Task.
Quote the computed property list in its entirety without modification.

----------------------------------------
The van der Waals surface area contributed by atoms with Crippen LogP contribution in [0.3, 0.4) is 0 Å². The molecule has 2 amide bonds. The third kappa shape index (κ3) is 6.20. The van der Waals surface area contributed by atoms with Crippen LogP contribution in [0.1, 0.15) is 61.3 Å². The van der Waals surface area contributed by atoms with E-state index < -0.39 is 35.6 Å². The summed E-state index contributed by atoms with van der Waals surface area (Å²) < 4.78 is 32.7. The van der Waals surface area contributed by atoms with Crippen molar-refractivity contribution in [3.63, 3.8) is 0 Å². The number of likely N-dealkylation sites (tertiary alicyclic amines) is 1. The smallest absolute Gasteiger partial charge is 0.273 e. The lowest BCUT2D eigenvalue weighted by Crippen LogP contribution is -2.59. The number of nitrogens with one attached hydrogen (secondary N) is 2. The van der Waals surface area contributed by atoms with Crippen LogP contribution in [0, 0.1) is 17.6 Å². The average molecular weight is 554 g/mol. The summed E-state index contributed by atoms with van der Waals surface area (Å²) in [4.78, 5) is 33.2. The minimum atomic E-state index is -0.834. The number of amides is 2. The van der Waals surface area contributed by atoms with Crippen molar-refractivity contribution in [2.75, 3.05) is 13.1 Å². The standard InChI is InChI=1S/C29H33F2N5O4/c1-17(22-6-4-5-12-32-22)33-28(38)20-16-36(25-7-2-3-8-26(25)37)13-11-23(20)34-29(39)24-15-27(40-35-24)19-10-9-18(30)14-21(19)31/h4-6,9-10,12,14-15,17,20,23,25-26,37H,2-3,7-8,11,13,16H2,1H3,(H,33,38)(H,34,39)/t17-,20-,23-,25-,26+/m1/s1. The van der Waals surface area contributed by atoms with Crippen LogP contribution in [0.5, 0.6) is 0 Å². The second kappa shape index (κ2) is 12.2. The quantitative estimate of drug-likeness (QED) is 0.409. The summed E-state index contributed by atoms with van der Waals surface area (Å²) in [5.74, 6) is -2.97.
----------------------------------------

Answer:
The van der Waals surface area contributed by atoms with Crippen LogP contribution in [0.3, 0.4) is 0 Å². The molecule has 2 amide bonds. The third kappa shape index (κ3) is 6.20. The van der Waals surface area contributed by atoms with Crippen LogP contribution in [0.1, 0.15) is 61.3 Å². The van der Waals surface area contributed by atoms with E-state index < -0.39 is 35.6 Å². The summed E-state index contributed by atoms with van der Waals surface area (Å²) < 4.78 is 32.7. The van der Waals surface area contributed by atoms with Crippen molar-refractivity contribution in [3.63, 3.8) is 0 Å². The number of likely N-dealkylation sites (tertiary alicyclic amines) is 1. The smallest absolute Gasteiger partial charge is 0.273 e. The lowest BCUT2D eigenvalue weighted by Crippen LogP contribution is -2.59. The number of nitrogens with one attached hydrogen (secondary N) is 2. The van der Waals surface area contributed by atoms with Crippen LogP contribution in [0, 0.1) is 17.6 Å². The average molecular weight is 554 g/mol. The summed E-state index contributed by atoms with van der Waals surface area (Å²) in [4.78, 5) is 33.2. The minimum atomic E-state index is -0.834. The number of amides is 2. The van der Waals surface area contributed by atoms with Crippen molar-refractivity contribution in [2.75, 3.05) is 13.1 Å². The standard InChI is InChI=1S/C29H33F2N5O4/c1-17(22-6-4-5-12-32-22)33-28(38)20-16-36(25-7-2-3-8-26(25)37)13-11-23(20)34-29(39)24-15-27(40-35-24)19-10-9-18(30)14-21(19)31/h4-6,9-10,12,14-15,17,20,23,25-26,37H,2-3,7-8,11,13,16H2,1H3,(H,33,38)(H,34,39)/t17-,20-,23-,25-,26+/m1/s1. The van der Waals surface area contributed by atoms with Crippen LogP contribution in [0.5, 0.6) is 0 Å². The second kappa shape index (κ2) is 12.2. The quantitative estimate of drug-likeness (QED) is 0.409. The summed E-state index contributed by atoms with van der Waals surface area (Å²) in [5.74, 6) is -2.97.